It’s amazing how as Christians we get on bandwagon’s. In our Christian culture today, that bandwagon is numbers. Any magazine that you read will have an article about numbers, attributing most of the article to the negativity that numbers play in the church today. Question: are numbers really a bad thing? No. Most of us like to have the correct number on our paycheck, bank statement or mortgage payment. However, the worship of anything, except for the One, True, Living God is wrong.

In this debate, most people turn to 1 Chronicles 21 and the story of David taking a census of the people when God told him not to do it. But, why do we neglect all of the places where numbers where recorded as a good or neutral thing. Think about a few:

  • The book of Numbers or any other census God commanded in Scripture.
  • Was Jesus wrong to have counted the 5,000 & 4,000 (plus women and children) when he miraculously fed people? (Did Jesus really have to count or did He just “know”?) Was He solely focused on the number, or did the number mean something about impact?
  • Was Peter wrong to have counted in Acts 1:15 (120 people were present in a meeting) and in 2:41 when 3,000 were saved? Was he solely focused on how great of a speaker he was and the response he could illicit?
  • [Insert your own count passage here]

Of course they were not wrong. Numbers have a purpose but they are not the purpose. They CAN BE an expression of good or bad things in the ministry and they can be focused on with impure motives.

Instead of focusing on some people who may have numbers as their “god”, could we focus on how to increase the impact of the church in the culture to reach more people?

Remember, Jesus and Peter counted (or likely knew the count).

  1. Chris Hill on Thursday 18, 2010

    1Chronicles tells us that David was moved by Satan to go forth with a sensus that displeased God and he and his peeps were to pay dearly for it.

    Now we can’t take one passage like that and relate it to our lives because well….it wasn’t about our lives or the Church. It was a matter between God and David.

    I think the point here is to always listen for the right voice when it comes to counting heads, costs, risks, money, etc… because we can get advice about numbers from everywhere and everyone.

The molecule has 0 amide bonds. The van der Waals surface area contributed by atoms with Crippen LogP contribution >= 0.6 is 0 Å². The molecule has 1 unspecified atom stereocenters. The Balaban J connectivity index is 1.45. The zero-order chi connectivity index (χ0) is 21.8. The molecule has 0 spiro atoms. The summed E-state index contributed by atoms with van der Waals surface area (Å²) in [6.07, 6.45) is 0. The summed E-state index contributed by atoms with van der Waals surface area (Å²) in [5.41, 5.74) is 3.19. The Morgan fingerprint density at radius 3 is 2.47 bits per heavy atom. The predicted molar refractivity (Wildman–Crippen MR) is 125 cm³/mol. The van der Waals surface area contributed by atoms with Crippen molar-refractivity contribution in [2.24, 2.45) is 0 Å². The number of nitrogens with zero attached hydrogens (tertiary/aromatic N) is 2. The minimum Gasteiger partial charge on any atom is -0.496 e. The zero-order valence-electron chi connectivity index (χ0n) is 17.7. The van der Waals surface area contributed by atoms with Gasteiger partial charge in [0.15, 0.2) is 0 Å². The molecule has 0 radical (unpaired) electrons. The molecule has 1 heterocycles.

You’re dead on about the bandwagon thing. Sheesh! I get tired of thumbing through twitter and seeing the same words and topics over and over.

  2. Bob on Thursday 18, 2010

    Good thoughts Josh-I served with a Pastor who taught me this: “Numbers aren’t everything, but they are something.” As I continue to lead and experience different seasons I’m thinking through issues related to life cycles and churches. A church will eventually experience it’s maximum influence and reach, some stay steady where others decline. I believe it’s easy to count growth (however you measure it) when it is up and to the right. It’s a different story when the line on the graph stalls or falls. What leaders do then is telling. Some abandon measuring anything and begin to speak of growing deeper or raising up more committed followers of Christ. Others search frantically for new methods/strategies to keep growth moving in the right direction.

    What I’ve not seen is someone who acknowledges that some churches, thrive, mature and then decline, some eventually die and that this could be from God.

    As we age some of us readily embrace the number of candles on the cake, others stop counting. I wonder if some leaders in the church do the same as their church ages and they no longer like the numbers.

  3. Josh on Thursday 18, 2010

    @Chris – great thought.

    @Bob – Interesting thought on it being okay for churches to “die.” I have to wrestle that one. Great insight. Thanks!

  4. Ron Duncan on Thursday 18, 2010

    Maybe it comes down to who is glorified by the numbers.


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